The term “pinhooker” is used to describe a buyer who purchases timber rights, then resells them to another buyer, usually at a huge profit, without assuming any responsibility or liability. These speculators prey on a landowner’s unfamiliarity with timber values and markets. Many appear to be reputable, but don’t be fooled.
Strategies pinhookers may use to separate you from your money:
- The numbers game. Many will contact landowner after landowner until they get a bite. Eventually, they will find someone who is either too trusting, short on cash, or naive enough to sell.
- The persuasive good ole’ boy. Pinhookers are many times very likable people and will charm a target into making them feel like they are selling to a friend.
- The scare tactic. Tells a landowner that his/her timber is unhealthy (beetles, disease, etc.) and that if they don’t cut soon, they will lose income.
- The high-pressure salesman. Some will repeatedly contact a landowner and pressure them to sell. They may say things like, “markets are going to decline, you better sell now” or “we are cutting close by and will be moving our equipment soon” to try to speed things along.
- The deal sweetener. Others may add in incentives such as quick cash, “free” reforestation or dozer work.
- The bait and switch. Some may work as a team. One party will contact a landowner and make and offer for the timber. If he can’t close the deal, his partner will make contact at a later date (operating under another company name). This second offer will often be considerably higher than the first, but still much lower than actual market value. This price bump sometimes makes the landowner feel that the second offer must be legitimate since it is so much higher than the first.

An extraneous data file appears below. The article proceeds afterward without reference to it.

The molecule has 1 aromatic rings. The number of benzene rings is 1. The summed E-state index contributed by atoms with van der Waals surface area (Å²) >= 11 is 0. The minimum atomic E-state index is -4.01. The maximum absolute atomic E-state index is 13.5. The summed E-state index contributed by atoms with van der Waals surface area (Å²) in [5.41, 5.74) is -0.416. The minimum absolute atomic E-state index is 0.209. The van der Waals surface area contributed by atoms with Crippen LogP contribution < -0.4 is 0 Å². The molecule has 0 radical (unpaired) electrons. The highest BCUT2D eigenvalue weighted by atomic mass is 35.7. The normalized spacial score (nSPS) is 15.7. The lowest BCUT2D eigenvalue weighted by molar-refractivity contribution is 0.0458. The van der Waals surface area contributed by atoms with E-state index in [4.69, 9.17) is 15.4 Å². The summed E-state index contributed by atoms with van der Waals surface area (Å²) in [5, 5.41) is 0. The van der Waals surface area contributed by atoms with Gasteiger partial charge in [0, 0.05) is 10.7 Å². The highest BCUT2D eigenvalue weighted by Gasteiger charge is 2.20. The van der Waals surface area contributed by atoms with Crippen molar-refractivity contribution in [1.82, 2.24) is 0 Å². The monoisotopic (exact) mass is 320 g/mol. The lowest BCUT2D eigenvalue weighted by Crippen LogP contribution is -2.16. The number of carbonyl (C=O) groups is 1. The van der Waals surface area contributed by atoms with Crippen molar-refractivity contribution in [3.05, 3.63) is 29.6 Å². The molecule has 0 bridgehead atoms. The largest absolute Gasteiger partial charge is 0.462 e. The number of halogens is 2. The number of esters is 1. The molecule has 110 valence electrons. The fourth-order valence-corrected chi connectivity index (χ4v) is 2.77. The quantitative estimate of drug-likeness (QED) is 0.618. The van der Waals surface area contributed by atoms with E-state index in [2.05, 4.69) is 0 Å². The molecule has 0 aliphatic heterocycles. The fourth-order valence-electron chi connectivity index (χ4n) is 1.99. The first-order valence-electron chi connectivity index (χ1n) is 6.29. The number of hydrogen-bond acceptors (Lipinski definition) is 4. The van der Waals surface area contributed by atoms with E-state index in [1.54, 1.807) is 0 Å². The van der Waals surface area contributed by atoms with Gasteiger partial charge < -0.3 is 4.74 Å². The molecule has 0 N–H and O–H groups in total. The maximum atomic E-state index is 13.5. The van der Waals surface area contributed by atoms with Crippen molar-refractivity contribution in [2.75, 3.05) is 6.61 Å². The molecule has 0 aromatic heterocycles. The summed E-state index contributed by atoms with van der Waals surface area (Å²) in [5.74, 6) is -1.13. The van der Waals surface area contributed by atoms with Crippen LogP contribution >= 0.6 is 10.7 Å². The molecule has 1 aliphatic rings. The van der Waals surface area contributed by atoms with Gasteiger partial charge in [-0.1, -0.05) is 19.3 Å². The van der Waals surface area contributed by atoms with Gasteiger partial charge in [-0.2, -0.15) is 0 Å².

- False affiliations and endorsements. Some will create a website or brochure using logos from the forest service/commission or a university’s cooperative extension to try to create the image of credibility. These government entities do not endorse buyers or anyone else—treat these images, “endorsements,” and “affiliations” as red flags.
These are just a few of the strategies that these con men will employ when trying to separate you from your timber. Don’t think that all timber buyers operate on this level. Most are honest, qualified professionals just trying to do their job the best they can. Even so, landowners should be aware that even among reputable timber buyers, prices offered can and usually do vary widely.
What is a Timber Seller to Do?
If you don’t know what your timber is worth, and you are not familiar with the timber sale/harvest process, your best bet is to hire a professional consulting forester to handle the job. Forestry consultants specialize in providing timber sales, appraisals, and forest management services to private landowners. The consultant works as the landowner’s agent, developing and implementing a plan to meet their goals (timber income, stand improvement, wildlife habitat, etc.). The consultant charges a fee, but you’ll generate more net revenue, have greater returns in the future, and avoid the lingering doubts that you could’ve gotten more money, a better job, etc.
Studies have shown that forestry consultant administered sales result in considerably more money than do-it-yourself sales. See the study summary here in the 2016 edition of The Consultant: http://tinyurl.com/hy47nt2